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PostPosted: Fri Apr 13, 2007 6:35 pm 
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Location: Toronto
New Pediatric Guidelines Issued For Epinephrine Use In Possibly Fatal Allergy Attacks

March 29, 2007 9:55 a.m. EST

Patricia Shehan - All Headline News Staff Writer

(AHN) - The American Academy of Pediatrics (AAP) issued new guidelines for the pediatric care of administering epinephrine to children who may suffer from potentially fatal allergic reactions.

"Anaphylaxis is a severe, potentially fatal systemic allergic reaction that is rapid in onset and may cause death," reports Scott H. Sicherer, MD, and colleagues from the Allergy and Immunology Section of the AAP.

An anaphylaxis attack can be triggered by foods or other allergens. However, insect bites are the most frequently reported cause of this type of reaction that usually requires emergency care.

"Epinephrine is the primary medical therapy, and it must be administered promptly... Prompt injection of epinephrine is nearly always effective in the treatment of anaphylaxis, and delayed injection of epinephrine is associated with poor outcomes including fatality," adds Sicherer and colleagues.

Read rest at:
http://www.allheadlinenews.com/articles/7006890753

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Allergic to soy, peanut, shellfish, penicillin


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PostPosted: Sun Apr 15, 2007 12:13 pm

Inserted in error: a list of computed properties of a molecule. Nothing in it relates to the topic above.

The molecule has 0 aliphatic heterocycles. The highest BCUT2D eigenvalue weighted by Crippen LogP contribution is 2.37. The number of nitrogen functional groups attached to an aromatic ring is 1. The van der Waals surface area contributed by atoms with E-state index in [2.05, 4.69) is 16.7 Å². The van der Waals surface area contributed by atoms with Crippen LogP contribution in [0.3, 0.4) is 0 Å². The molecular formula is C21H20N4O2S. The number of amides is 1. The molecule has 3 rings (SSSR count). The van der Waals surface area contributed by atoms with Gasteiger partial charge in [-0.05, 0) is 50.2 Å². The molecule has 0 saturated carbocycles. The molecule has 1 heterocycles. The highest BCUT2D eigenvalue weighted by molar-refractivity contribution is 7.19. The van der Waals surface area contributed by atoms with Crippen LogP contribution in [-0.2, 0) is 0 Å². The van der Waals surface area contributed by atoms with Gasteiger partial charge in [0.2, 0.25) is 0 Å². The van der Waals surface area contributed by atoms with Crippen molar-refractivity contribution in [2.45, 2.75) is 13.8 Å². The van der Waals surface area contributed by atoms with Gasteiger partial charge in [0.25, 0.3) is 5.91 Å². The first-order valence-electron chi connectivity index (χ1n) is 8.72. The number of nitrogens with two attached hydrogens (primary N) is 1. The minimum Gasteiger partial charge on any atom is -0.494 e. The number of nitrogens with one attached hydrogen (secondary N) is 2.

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Joined: Tue Nov 29, 2005 4:04 pm
Posts: 2044
Location: Gatineau, Quebec
I'm very glad that they included this:

Quote:
Recommended guidelines of epinephrine for administration now include "possibly even in the absence of symptoms if there was a known exposure to an allergen that previously caused anaphylaxis with cardiovascular collapse."


That is what we were instructed for our kids for peanut and for dairy for my youngest. I will not even wait to see symptoms if I know he has ingested any form of dairy, given that twice in the past it's caused anaphylaxis for him... And that is what I tell caregivers as well.

K.

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Karen, proud Mom of
- DS1 (12 yrs): allergic to cashews, pistachios, Brazil nuts, potatoes, some legumes, some fish, pumpkin seeds; OAS
- DS2 (1o yrs): ana. to dairy, eggs, peanuts; asthma


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PostPosted: Fri Apr 20, 2007 11:51 am 
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Joined: Sat Oct 01, 2005 8:55 pm
Posts: 412
Location: Vancouver, BC
I was happy to see that they had included that line, too. I volunteered at the CSACI conference when it came to Vancouver, and so I got to sit in on a dew discussions and one was the Epipen. The Allergists were all debating when to give the Epipen, and this same discussion comes up at every workshop I give. The Allergist who I think said it best said:

"If you KNOW or SUSPECT that a person with a history of LTA's has ingested the allergen, give it right away, do not wait for symptoms."